Sonoma County Medical Association
Lela Emad, MD
The rate of cesarean births in the United States continues to rise. During 2007, approximately 1.4 million women—accounting for 31.8% of all births—delivered by c-section, and the preliminary data for 2008 indicate yet another increase—to 32.3% of all births. These rates, the highest ever recorded in the U.S., exceed cesarean rates in most other industrialized countries.
Despite the prevalence of cesarean births, many expectant mothers wish to undergo a planned trial of labor after cesarean (TOLAC). If successful, TOLAC enables them to give vaginal birth after cesarean (VBAC). Yet these less invasive birthing options are rarely an option for women. Nationwide surveys have shown that since 1996, approximately one-third of U.S. hospitals and half of physicians no longer offer TOLAC.
TOLAC is associated with an increased risk of uterine rupture at the site of the previous uterine incision, increasing the risk of fetal injury, fetal death, and maternal morbidity and mortality. For this reason, the American College of Obstetricians and Gynecologists (ACOG) issued guidelines in July 2010 stating that, “The College maintains that a TOLAC is most safely undertaken where staff can immediately provide an emergency cesarean, but recognizes that such resources may not be universally available.”
Candidates for TOLAC need to be selected carefully. The odds favor a safe VBAC delivery for low-risk mothers who meet the criteria and attempt a trial of labor in a dedicated facility. Approximately 74% of women who attempt a TOLAC are successful at delivering vaginally.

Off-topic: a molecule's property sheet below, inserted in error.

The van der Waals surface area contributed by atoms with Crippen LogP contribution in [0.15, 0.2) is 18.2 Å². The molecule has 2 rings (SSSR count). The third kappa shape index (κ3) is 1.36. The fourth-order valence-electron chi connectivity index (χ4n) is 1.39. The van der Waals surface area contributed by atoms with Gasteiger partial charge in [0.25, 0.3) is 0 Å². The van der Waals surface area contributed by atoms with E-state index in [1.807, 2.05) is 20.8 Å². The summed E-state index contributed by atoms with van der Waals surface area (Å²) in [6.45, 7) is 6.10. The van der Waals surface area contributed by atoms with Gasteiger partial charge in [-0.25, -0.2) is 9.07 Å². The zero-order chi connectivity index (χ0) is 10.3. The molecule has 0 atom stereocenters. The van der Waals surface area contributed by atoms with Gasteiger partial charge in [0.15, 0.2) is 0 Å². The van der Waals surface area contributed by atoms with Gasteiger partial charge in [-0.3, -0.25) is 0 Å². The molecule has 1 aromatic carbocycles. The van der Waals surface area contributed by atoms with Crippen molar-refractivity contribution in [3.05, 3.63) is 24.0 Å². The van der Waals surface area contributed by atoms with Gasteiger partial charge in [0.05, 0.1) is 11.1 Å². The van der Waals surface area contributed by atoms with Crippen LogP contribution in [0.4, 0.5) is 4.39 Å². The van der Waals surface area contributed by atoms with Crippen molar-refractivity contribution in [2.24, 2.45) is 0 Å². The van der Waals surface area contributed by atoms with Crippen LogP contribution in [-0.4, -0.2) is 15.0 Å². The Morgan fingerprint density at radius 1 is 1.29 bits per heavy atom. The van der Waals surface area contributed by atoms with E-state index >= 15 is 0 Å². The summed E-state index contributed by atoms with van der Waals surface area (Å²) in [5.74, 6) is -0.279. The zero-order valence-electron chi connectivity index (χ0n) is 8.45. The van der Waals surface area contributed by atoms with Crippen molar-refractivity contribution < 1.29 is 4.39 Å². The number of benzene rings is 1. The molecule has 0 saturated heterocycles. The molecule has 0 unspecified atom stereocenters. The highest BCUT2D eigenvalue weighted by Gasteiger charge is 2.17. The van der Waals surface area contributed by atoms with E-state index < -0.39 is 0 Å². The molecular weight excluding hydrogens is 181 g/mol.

Motivated mothers consistently benefit physically, mentally and emotionally from being able to choose VBAC deliveries. Even if the TOLAC is not successful and a repeat cesarean is required, many patients express increased satisfaction in having had the opportunity to make the attempt at natural childbirth.
As part of a clinical team dedicated to minimizing c-sections, I encourage women to carefully weigh the benefits and hazards associated with both cesarean and VBAC deliveries. A successful VBAC allows women to:
• Avoid major abdominal surgery.
• Speed up postpartum recuperation and return home faster from the hospital.
• Reduce risks of infection, severe bleeding and rehospitalization.